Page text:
The rope-to-back strategy begins with the opening sequence. A middle-aged man named Matt (Ed Helms) interviews a young woman named Anna (Patti Harrison) in what initially seems like a quick date, then a job interview, or maybe the other way around. The questions are cute but invasive (“What’s the worst thing you’ve ever done?”). Alex Somers’ solo piano score has that crystal-clear sea sound characteristic of hyper-verbal independent film comedies about affluent commuters going through existential crises. The credit police are Windsor Light Condensed, the official police of Woody Allen’s films since “Annie Hall”, and between the age gap of the main actors and their conscious but sometimes stumbling comic joke, it seems like “Together Together” is a seasoned aspirant who aims to give us the pleasures of a mid-term Woody Allen movie without having to factor in, uh, you know, Woody Allen.
Ultimately, it’s not the kind of movie where the protagonists overcome social obstacles placed in their path, fall in love, and live happily afterwards as husband and wife. In fact, this is a rare film about two characters that you’ve never seen in a movie. They initially seem cut from a fabric of mediocre romantic comedy. Writer / director Nicole Beckwith and her lead cast make a move in that direction by asking Matt and Anna to quickly reveal shared feelings of loneliness and loneliness (different concepts) and to tell secrets about their troubled past. Matt is the designer of a masochistic app called Loner that allows users to browse the profiles of other singles; they are not allowed to save profiles unless they “favor” them, and they can only choose one “favorite”. Matt’s marriage fell apart for undisclosed reasons (likely a fundamental mismatch). But he did decide to have a child anyway, using his own sperm and donated egg, and he is keenly aware that he is the only single, straight man in his situation. Anna got pregnant in college, decided to give the baby up for adoption, and won the double wrath of her parents, who saw her as a failure both for having an unplanned pregnancy and for not keeping her. child. “It seemed like the only way they could be happy was that I was very unhappy,” she told Matt. What is that, Charlie Kaufman discount?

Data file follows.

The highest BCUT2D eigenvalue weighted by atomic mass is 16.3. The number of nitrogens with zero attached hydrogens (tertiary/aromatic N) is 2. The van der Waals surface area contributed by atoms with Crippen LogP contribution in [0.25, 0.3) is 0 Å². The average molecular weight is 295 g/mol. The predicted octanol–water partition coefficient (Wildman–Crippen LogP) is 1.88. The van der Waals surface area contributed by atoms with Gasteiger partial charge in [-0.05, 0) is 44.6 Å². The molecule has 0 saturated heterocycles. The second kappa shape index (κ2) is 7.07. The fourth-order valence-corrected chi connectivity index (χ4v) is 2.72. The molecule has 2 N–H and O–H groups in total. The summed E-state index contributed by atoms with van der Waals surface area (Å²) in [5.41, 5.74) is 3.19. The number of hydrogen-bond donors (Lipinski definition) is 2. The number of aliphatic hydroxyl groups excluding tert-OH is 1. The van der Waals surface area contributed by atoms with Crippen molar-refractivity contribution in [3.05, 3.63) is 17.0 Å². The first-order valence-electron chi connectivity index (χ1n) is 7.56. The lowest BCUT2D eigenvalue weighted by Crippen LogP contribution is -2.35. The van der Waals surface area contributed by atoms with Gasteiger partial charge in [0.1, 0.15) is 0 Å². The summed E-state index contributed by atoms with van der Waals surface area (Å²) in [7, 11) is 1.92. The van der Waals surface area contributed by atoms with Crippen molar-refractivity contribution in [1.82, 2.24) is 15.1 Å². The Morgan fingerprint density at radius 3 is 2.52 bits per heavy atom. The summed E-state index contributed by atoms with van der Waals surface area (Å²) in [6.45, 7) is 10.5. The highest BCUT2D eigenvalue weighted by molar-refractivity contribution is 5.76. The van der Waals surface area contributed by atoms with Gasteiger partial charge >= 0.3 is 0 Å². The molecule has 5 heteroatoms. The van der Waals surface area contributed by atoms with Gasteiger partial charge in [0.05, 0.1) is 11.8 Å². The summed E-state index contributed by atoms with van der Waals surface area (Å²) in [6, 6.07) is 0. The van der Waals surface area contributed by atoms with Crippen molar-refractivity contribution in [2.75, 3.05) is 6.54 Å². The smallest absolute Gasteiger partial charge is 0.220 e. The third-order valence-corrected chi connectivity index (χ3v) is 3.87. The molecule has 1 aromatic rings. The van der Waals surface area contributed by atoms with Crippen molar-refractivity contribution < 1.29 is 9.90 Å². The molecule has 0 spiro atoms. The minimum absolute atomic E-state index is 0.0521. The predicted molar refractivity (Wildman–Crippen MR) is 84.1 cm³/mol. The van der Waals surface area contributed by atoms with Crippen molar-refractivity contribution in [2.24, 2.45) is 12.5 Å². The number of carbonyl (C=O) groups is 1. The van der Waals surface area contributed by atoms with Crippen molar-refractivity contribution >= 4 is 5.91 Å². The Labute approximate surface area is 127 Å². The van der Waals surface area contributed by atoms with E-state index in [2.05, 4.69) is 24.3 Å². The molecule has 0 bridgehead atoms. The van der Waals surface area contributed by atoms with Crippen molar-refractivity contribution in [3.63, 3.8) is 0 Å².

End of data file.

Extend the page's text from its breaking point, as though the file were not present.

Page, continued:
But the more time you spend with these two, the harder it is to categorize the types of characters, let alone compare the movie to other movies or predict what will happen to the main couple. In fact, it is wrong to call them “a couple”. They are more than friends, less than lovers. Well, not “less than” because that phrase implies that a romantic relationship is greater than friendship.
Again, is it even a friendship? Anna asks. She is right to wonder. Matt doesn’t know how to answer. Money is involved. They held hands, but not each other. They shared secrets, but not a bed. Anna isn’t attracted to Matt, and to the extent that Matt makes openings in this direction, they seem obligatory, as if he’s conditioned to expect a heteronormative fantasy outcome (as academics might describe) . What drives these two? What are we looking at when we look at them? Anna and Matt’s predicament is like that time when you are working on a project late at night, with blurry eyes and easily distracted, and you look at a trite word like “door” and you think, “That’s how it is. that it is written? “